By Chauncee Smith
One year now removed from Ferguson, it seems like we could never be closer to it.
Last August, we bore witness to the unsettling death of 18-year-old Michael Brown and, 12 months later, we see that little has changed.
Since Brown’s death, unarmed black men have been killed by law enforcement at alarmingly disproportionate rates. Specifically, reports indicate that black men account for 40 percent of 60 unarmed deaths at the hands of police this year, and are seven times more likely than white men to be shot to death by police while unarmed. At the state level, California holds the ominous record for the highest number of civilian deaths at the hands of law enforcement this year, currently totaling 129.
Meanwhile, bystander, dash and body-worn camera footage make it more difficult to escape the very real implications of these numbers.
We saw what happened to Samuel Dubose, Walter Scott, Charly Keunang and Tamir Rice.
We heard about Brandon Glenn, Freddie Gray, Christian Taylor, and countless others.
In California, such racialized police violence walks in-tune with views regarding our system of public safety. Polls show that a majority (55 percent) of Californians believe that people of color do not receive equal treatment in in the criminal justice system, and a supermajority (71 percent) believe that young black males are more likely to be discriminated against by police.
Given these stark realities, one might think that it would be relatively easy to pass legislation to address systemic problems with biased policing. That view, however, could not be farther from the truth.
This session, our state legislature has considered more than two-dozen police reform measures, but, due to overwhelming influence held by law enforcement lobbies, a mere handful are still live.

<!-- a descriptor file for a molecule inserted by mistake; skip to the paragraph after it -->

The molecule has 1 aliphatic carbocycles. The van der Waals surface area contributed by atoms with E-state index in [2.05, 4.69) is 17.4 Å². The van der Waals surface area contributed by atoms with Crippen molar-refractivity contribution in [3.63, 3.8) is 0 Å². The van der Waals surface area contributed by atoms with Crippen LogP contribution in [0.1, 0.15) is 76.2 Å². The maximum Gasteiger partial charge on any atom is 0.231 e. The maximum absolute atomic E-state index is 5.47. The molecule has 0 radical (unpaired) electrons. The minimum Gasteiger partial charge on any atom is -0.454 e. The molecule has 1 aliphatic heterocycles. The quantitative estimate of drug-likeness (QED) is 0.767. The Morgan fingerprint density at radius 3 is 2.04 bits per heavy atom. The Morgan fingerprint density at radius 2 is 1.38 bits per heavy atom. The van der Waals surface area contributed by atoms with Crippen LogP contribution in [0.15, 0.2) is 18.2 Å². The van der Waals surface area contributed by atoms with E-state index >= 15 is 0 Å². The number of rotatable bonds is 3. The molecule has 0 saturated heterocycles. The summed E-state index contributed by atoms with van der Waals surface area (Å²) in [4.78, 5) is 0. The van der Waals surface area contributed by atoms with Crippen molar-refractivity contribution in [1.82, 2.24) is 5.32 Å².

One of the most meaningful proposals left, AB 953: The Racial and Identity Profiling Act of 2015, would combat racial profiling and help address the disproportionate rates at which people of color are being killed by police.
Authored by Assemblymember Shirley Weber, AB 953 would place California on a path toward fair policing by modernizing our state definition of profiling to include identity characteristics beyond race, creating a uniform system for collecting and reporting basic information on police-community interactions, and establishing an advisory board that develops solutions to curb profiling. A recent poll shows that approximately 67 percent of likely California voters support AB 953.
But knowing that many in Sacramento are reluctant to stand up to the law enforcement lobby, several hundred Californians will be marching and rallying at the Capitol to call on lawmakers to pass and Gov. Brown to sign AB 953.
We know we are experiencing a deep crisis in biased policing, but it seems like Sacramento needs some reminding.
It’s time California took the necessary steps to address this crisis and affirm that Black Lives Matter.
The ACLU of California is a proud co-sponsor of AB 953, along with Reform California, Dignity & Power Now, Asian Americans Advancing Justice–Sacramento, PICO California and Youth Justice Coalition. Chauncee Smith is racial justice advocate at the ACLU of California Center for Advocacy and Policy.